AIDS – Are We Really Safe?

  • SumoMe

worldaidscollage.jpgFor those of us who did not turn on our television sets, did not open the newspapers and missed the large banners saying “Fight AIDS- Keep the promise”, it was World AIDS Day only two days ago, i.e. the 1st of December. And for those of us who did in fact turn on our television sets, open the newspapers and did in fact read those banners and hoardings………well is that all you intend to do? If this was the year 2006, I would have also probably drawn a blank if someone had asked me that question. I think it was the articles that I had read out of sheer curiosity on the Internet which made me sit up and take notice…….finally! I always knew that AIDS was one of the major problems being faced by India. What I didn’t know was that, the exact number of people infected with HIV in India is a mind- numbing 2.5 million.

HIV emerged in India later than it did in many other countries. Infection rates soared throughout the 1990s, and have increased further in recent years. The crisis continues to deepen, as it becomes clear that the epidemic is affecting all sections of the society and not just the groups like – sex workers and truck drivers- with which it was originally associated. In 1998, one author observed:

“HIV infection is now common in India; exactly what the prevalence is, is not really known, but it can be stated without any fear of being wrong that infection is widespread… it is spreading rapidly into those segments that society in India does not recognise as being at risk. AIDS is coming out of the closet.” 1

There are a few more facts that need to be brought to the reader’s notice: In terms of AIDS cases, the most recent estimate comes from August 2006, at which stage the total number of AIDS cases reported to NACO (National AIDS Control Organization) was 124,995. Of this number, 29% were women, and 36% were under the age of 30. These figures are mere estimates and not entirely accurate as many HIV cases go unreported.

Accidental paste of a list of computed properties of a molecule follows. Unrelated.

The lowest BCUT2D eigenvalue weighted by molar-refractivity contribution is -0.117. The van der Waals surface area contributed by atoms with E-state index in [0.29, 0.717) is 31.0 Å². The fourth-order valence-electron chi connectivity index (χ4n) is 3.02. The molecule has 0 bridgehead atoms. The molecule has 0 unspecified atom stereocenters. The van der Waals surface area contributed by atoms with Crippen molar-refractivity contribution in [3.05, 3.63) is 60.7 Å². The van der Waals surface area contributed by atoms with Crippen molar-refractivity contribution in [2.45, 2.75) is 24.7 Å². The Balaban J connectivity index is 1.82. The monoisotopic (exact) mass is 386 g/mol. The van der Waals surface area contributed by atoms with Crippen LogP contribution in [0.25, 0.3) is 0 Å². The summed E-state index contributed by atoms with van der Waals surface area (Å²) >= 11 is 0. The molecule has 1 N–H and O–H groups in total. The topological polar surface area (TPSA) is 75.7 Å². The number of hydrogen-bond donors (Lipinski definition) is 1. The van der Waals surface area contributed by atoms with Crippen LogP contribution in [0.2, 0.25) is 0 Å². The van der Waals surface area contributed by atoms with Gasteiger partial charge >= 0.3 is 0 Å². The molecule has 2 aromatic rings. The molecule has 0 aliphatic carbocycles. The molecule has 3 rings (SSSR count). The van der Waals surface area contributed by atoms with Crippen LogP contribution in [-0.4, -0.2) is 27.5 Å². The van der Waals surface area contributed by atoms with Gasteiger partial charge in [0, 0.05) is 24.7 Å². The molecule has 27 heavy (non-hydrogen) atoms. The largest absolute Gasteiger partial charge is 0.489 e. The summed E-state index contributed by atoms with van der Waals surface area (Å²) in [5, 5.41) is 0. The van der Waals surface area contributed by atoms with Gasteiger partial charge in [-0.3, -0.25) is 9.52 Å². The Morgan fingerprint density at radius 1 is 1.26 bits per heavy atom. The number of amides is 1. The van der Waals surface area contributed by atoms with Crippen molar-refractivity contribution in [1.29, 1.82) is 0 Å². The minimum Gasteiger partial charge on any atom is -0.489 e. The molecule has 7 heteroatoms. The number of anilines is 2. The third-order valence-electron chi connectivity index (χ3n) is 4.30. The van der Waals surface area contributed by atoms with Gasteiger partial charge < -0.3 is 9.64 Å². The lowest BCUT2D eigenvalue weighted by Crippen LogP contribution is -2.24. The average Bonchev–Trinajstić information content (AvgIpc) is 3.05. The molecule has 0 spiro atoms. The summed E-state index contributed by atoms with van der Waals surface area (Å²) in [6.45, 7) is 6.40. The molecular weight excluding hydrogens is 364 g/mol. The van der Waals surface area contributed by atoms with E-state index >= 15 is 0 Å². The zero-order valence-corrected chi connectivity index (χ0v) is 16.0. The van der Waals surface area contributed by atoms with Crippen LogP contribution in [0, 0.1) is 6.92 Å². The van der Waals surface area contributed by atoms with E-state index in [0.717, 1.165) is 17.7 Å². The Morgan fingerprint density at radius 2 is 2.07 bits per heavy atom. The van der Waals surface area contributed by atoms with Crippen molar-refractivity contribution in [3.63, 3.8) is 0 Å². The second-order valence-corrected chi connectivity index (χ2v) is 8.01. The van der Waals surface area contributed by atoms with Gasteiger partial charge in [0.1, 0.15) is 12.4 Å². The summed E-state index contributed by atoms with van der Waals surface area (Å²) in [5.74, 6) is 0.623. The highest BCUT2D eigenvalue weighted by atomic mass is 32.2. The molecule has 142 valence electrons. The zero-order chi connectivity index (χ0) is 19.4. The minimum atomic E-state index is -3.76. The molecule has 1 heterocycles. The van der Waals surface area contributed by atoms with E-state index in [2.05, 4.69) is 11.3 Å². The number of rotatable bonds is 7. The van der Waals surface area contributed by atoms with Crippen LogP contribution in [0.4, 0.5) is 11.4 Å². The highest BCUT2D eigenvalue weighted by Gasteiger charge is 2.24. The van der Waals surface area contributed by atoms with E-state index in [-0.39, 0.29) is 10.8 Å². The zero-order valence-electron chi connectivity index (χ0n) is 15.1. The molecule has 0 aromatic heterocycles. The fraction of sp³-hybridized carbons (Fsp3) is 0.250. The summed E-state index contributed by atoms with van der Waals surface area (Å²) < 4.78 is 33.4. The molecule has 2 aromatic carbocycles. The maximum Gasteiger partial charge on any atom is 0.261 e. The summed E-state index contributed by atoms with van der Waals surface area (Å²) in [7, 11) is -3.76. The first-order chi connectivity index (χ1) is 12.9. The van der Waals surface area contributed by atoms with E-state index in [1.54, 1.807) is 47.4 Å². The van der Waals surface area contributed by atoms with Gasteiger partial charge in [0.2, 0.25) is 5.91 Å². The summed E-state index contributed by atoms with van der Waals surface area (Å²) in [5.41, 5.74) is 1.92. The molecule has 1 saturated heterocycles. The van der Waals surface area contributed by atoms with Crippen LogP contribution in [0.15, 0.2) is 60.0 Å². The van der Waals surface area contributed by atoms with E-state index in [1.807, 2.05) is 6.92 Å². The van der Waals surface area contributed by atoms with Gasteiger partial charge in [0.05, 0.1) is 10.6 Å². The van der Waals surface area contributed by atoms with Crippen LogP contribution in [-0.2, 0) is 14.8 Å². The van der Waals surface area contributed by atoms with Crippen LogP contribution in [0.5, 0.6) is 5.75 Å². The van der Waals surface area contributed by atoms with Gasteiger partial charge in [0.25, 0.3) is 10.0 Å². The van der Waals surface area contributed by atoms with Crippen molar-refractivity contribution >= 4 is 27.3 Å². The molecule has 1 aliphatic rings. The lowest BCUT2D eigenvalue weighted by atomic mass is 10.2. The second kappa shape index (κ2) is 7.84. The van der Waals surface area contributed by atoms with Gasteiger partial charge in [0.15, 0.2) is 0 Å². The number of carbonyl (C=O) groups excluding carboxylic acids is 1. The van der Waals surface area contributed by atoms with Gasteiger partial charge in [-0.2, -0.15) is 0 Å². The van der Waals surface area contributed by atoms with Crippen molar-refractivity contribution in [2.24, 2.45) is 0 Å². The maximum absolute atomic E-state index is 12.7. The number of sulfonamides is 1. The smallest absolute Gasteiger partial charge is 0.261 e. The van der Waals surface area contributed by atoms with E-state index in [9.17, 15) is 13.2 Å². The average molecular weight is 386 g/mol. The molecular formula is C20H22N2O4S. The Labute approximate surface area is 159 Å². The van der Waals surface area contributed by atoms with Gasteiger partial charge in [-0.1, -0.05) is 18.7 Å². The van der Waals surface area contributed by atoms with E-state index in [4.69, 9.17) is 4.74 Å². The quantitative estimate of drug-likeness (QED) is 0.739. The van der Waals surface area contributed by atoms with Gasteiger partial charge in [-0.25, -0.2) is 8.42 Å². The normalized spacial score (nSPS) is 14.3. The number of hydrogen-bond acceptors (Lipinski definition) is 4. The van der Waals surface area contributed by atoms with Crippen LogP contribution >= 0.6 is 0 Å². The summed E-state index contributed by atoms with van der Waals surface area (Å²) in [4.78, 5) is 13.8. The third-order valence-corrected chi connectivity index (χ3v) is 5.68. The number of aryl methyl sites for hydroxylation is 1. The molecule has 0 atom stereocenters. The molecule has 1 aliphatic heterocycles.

Why would a person infected with HIV not come out in the open, you say? Well, there is another harsh reality we need to come to terms with- even now when the epidemic has spread to almost all sections of the society, the general population still looks at it as “something that would never reach our family”. HIV infected people face discrimination, are rejected by families, spouses and communities, refused medical treatment, and horrifyingly in some cases even denied their last rites! Just the other day I read in the newspaper that in Tamil Nadu a 3 year old boy was left hanging from a tree in a sack for 7 hours. The reason? He was HIV positive.

Hasn’t anything been done to help the situation, you ask? After the first few cases reported of HIV by sex workers from Chennai (Tamil Nadu) in 1986, the Government in response launched the National Aids Control Programme in 1992. It was to oversee the formulation of policies, prevention work and control programmes relating to HIV and AIDS. In 2001, the government adopted the National AIDS Prevention and Control Policy. Despite a large number of people being infected with HIV everyday, a study released at the beginning of 2006 suggested that the HIV infection rate had recently fallen in southern India, the region that had been hit hardest by AIDS. Some AIDS activists however feel otherwise: “It is the reverse. All the NGOs I know have recorded increases in the number of people accepting help because of HIV. I am really worried that we are just burying our head in the sand over this.”

Anjali Gopalan, the Naz Foundation, Delhi.

I know you might be thinking about the point of this article and all the data that I have presented. Well, the point behind it all, is that I strongly feel that the youth can make a huge difference to this situation. The 2 main reasons which we can attribute for the spread of HIV amongst youth are (a) having unprotected sex with an infected person and (b) sharing a needle (shooting drugs) with someone who’s infected. At the outset we must accept that we are all very vulnerable to this infection. In one moment of misadventure or carelesness you can become a victim. Having said this it is important to understand that an infected person must be treated with dignity. However this does not dilute the age old saying, “Prevention is better than cure”.

Therefore all necessary efforts must be made to make the youth aware of HIV and its consequences. More importantly how to contribute in preventing its spread.

Anam Mittra

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